Arkansas Methodist Medical Center
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The Joint Commission

Ambulance Services

AMMC Ambulance Service is a 24 hour a day/7 day a week/365 days a year, Advanced Life Support Service with four total bases; two located in Paragould, one in Rector and one in Corning. We have a central dispatch center located in Paragould for dispatching all bases. All EMT's and Paramedics are State Licensed and/or National Registered and trained in advanced care for all ages. All Paramedics are trained in advanced courses such as ITLS (International Trauma Life Support), ACLS (Advanced Cardiac Life Support) and PALS (Pediatric Advanced Life Support). AMMC Ambulance Service personnel strive to maintain continuous advancement in their skills to provide the highest level of pre-hospital care to the community. The community can be assured that when they call for an emergency that they will receive prompt and proficient care starting at the place of injury or sickness until they arrive at the appropriate healthcare facility.

In An Emergency, Call 911 Immediately.

The ambulance personnel initiate treatment and maintain breathing while transporting patients to Arkansas Methodist Medical Center. Many people feel they can get their loved one to the hospital before the ambulance can arrive to the house. However, the ambulance service is important not so much for speed as for the interventions personnel can accomplish en route.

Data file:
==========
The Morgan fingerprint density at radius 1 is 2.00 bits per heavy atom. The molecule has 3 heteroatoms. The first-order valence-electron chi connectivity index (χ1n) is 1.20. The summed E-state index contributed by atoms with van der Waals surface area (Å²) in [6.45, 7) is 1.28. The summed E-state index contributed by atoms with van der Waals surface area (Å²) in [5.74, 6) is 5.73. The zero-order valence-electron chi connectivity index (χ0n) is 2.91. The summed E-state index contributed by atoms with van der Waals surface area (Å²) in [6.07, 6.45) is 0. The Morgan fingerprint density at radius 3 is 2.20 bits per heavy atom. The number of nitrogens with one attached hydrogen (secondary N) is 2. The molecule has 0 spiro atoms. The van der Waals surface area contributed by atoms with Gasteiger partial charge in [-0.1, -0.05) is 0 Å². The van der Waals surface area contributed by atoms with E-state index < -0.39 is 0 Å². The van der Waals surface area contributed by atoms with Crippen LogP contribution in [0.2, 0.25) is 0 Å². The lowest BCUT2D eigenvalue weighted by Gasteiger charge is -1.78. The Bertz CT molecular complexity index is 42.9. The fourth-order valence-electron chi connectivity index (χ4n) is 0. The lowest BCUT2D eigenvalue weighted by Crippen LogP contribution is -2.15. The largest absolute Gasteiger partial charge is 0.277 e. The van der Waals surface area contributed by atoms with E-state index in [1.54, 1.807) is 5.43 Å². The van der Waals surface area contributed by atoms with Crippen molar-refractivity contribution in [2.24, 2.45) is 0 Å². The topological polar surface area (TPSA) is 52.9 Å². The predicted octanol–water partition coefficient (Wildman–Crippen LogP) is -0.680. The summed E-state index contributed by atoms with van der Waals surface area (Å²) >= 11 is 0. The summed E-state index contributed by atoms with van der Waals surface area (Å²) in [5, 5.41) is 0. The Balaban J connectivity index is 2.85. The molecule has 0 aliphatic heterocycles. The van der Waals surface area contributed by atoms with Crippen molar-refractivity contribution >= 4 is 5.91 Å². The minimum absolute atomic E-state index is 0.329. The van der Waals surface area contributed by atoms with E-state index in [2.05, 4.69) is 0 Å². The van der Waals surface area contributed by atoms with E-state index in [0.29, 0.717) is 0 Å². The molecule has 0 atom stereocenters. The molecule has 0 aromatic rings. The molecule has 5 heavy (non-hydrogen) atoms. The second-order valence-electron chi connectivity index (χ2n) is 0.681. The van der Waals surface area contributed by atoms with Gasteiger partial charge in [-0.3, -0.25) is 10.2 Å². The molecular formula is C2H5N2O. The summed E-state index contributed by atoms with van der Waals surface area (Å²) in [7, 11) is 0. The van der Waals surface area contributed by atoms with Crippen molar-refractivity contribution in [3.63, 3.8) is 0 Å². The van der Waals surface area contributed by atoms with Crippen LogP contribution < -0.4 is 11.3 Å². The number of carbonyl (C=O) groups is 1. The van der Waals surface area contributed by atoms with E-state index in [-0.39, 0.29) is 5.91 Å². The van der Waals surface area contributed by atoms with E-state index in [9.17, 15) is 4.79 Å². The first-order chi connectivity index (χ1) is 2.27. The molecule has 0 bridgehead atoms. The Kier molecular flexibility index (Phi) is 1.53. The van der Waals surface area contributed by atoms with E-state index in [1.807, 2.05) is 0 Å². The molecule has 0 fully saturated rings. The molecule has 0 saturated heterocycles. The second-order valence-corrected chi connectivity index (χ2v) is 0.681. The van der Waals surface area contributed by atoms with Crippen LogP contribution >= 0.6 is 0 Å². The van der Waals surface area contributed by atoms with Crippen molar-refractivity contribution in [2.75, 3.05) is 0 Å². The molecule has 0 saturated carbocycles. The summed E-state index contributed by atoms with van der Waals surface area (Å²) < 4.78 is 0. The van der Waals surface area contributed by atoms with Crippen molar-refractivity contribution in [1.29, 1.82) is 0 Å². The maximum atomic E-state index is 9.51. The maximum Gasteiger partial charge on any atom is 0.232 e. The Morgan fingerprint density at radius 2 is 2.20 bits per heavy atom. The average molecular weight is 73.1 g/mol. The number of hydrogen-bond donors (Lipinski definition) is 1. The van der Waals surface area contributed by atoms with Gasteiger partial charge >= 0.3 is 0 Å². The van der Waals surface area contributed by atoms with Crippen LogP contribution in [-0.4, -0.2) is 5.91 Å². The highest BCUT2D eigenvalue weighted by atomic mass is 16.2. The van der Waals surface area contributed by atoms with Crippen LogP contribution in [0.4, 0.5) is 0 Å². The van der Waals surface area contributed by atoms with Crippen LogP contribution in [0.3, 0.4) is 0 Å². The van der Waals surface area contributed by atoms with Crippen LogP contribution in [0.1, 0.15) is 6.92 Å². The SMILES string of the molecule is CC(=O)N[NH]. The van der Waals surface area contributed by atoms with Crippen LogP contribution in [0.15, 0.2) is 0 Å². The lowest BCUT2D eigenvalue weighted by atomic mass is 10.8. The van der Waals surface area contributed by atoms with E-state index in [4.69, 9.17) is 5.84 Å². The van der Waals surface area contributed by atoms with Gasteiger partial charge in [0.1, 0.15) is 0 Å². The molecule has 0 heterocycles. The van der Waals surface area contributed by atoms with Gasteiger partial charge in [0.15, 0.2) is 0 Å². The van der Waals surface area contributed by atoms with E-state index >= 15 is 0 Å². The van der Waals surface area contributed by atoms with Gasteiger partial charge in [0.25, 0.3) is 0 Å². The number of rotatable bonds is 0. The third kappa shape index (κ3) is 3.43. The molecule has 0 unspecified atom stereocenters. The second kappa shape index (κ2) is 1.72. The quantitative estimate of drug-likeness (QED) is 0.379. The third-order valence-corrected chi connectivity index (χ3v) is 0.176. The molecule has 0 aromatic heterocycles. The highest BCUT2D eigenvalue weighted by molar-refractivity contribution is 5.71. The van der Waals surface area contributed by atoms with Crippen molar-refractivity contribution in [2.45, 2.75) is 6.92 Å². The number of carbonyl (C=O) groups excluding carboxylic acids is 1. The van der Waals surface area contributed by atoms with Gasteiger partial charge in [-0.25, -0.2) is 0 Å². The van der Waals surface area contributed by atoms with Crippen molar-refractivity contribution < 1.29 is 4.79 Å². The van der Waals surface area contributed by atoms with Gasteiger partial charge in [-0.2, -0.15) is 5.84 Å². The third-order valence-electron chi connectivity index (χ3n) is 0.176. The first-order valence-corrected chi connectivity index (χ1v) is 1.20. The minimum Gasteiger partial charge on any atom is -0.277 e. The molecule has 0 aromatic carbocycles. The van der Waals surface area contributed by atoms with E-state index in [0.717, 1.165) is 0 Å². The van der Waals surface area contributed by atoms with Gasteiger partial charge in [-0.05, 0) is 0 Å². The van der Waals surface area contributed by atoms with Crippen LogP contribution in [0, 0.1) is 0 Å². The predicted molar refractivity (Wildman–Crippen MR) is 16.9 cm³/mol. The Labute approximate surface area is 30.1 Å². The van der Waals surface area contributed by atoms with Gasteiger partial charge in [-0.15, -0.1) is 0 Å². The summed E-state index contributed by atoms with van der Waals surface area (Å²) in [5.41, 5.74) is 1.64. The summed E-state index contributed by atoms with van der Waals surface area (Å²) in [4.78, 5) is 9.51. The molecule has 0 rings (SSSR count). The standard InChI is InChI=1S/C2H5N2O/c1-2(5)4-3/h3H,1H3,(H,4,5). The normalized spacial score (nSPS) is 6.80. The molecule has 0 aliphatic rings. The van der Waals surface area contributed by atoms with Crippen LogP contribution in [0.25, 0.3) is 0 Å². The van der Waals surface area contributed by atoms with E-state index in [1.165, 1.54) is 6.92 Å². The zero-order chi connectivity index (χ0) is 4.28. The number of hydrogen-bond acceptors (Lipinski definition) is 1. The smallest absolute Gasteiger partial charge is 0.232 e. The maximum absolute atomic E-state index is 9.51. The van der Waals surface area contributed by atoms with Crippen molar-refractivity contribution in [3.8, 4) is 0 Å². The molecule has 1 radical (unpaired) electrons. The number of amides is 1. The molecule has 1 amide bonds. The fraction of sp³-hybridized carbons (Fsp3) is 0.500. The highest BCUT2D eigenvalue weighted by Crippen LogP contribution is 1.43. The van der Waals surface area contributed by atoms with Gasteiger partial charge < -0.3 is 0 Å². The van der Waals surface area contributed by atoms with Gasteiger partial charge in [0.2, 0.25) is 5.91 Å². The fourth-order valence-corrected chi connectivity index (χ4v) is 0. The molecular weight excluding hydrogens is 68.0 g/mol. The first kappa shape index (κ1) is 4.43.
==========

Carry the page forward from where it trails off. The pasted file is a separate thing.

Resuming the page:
Call an Ambulance when Someone Is:

  • Having trouble breathing or breathing strangely.
  • Unconscious, having seizures or appears inappropriately drowsy.
  • Having chest pain or discomfort; the chest pain may or may not spread to the arms, neck and jaw.
  • Experiencing pain in the neck or back after a recent injury.
  • Having trouble speaking, slurred speech, blurry vision or appears confused.
  • Experiencing tingling, numbness or inability to move the arms or legs.
  • Experiencing persistent pain in the abdomen or is vomiting or passing blood.
  • Suffering from an injury to the ankle, knee or hip that would be made worse by being moved.

When You Call 911 the Dispatcher Will Ask You:

  • The exact location of the emergency.
  • Symptoms of the person who needs help.
  • Your name and the number from which you are calling.
  • To stay on the phone until the dispatcher hangs up first.

Before the Ambulance Arrives:

  • Make sure everyone stays safe.
  • Turn the porch light on, unlock the front door and put pets in a closed room.
  • If possible, have someone meet the ambulance in front of the building-especially if the location is hard to find.
  • Do not move an injured person unless absolutely necessary.

The Ambulance Crew Will Want to Know:

  • What happened, when it happened, has it happened before.
  • Patient's age, medical history, medicines taken, allergies.